Where Did The Missing Suicides Go?
The US has fewer nongun suicides than anywhere else. The seemingly obvious explanation is that guns are so common that everyone who wants to commit suicide is using guns, decreasing the non-gun rate. But that contradicts all the nonfungibility evidence above. So the other possibility is that the US ought to have an very low suicide rate, and it’s just all our guns that are bringing us back up to average.
Of all US states, Massachusetts, New Jersey, and Hawaii have the fewest guns. Unsurprisingly, suicides in these states are less likely than average to be committed with firearms. In MA, the rate is 22%; in NJ 24%; in HI, 20%. Their suicide rates are 8.8, 7.2, and 12.1, respectively. Hawaii has an unusual ethnic composition – 40% Asian and 20% Native Hawaiian, both groups with high suicide rates (see eg the suicide rate for Japan above). So it might be worth taking Massachusetts and New Jersey as examples to look at in more detail.
Either state, if it were independent, would be among the lowest-suicide-rate developed nations. And both still have more guns than our comparison countries. If we did a really simple linear extrapolation from New Jersey-level gun control to imagine a state where firearms were as restricted as in Britain, we would expect it to have a suicide rate of around 5 or 6 – which is around the current level of non-gun US suicides. This is much lower than any of the large comparison countries in the graph above, but there are two developed countries currently around this level – Italy and Israel. I think it makes sense to suppose that the US might have a low Italy/Israel-style base rate of suicides.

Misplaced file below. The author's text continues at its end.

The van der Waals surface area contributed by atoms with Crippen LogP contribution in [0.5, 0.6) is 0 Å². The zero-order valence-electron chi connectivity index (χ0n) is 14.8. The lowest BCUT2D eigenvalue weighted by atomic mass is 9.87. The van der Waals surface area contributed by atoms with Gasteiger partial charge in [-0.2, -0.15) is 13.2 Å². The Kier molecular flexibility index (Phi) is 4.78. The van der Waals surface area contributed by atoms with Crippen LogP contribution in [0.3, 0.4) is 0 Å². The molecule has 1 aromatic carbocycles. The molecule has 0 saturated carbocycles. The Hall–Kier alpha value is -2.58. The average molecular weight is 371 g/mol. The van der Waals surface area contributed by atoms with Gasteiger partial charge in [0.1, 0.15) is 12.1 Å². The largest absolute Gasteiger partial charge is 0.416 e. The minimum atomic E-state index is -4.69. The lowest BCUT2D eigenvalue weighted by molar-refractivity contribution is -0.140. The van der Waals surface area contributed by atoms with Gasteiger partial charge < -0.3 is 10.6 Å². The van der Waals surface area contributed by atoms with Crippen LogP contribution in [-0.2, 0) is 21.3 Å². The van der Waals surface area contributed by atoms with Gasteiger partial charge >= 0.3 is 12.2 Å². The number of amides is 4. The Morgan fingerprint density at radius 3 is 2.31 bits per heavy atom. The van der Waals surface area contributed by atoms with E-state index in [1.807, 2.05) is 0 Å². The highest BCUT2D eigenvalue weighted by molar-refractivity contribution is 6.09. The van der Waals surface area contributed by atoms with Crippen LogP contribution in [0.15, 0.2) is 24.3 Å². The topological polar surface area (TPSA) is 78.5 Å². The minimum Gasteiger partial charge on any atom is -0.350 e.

For one thing, it’s unusually religious for a developed country. Religion is one of the strongest protective factors against suicide. This also seems like a good explanation for Italy and Israel.
For another, it’s culturally similar to Britain, which also has a low suicide rate somewhere in the 7s. Other British colonies don’t seem to have kept this effect – Australia and Canada are both higher – but maybe the US did.
And for another, it’s unusually ethnically diverse. Blacks and Hispanics have only about half the suicide rate of whites; which means you would expect the US to be less suicidal than Europe. I previously believed this was because whites had more guns, but this doesn’t seem to be true: Riddell et al find that whites have higher non-firearm suicide rates too. So this could be an additional factor driving US rates down.
He makes a reasonably persuasive case that the suicide rate in the US would be especially low if not for the guns. Which is interesting in and of itself because it seems to me that suicide is one of the things we would be really bad at with or without guns. It turns out that even with guns, we’re pretty average.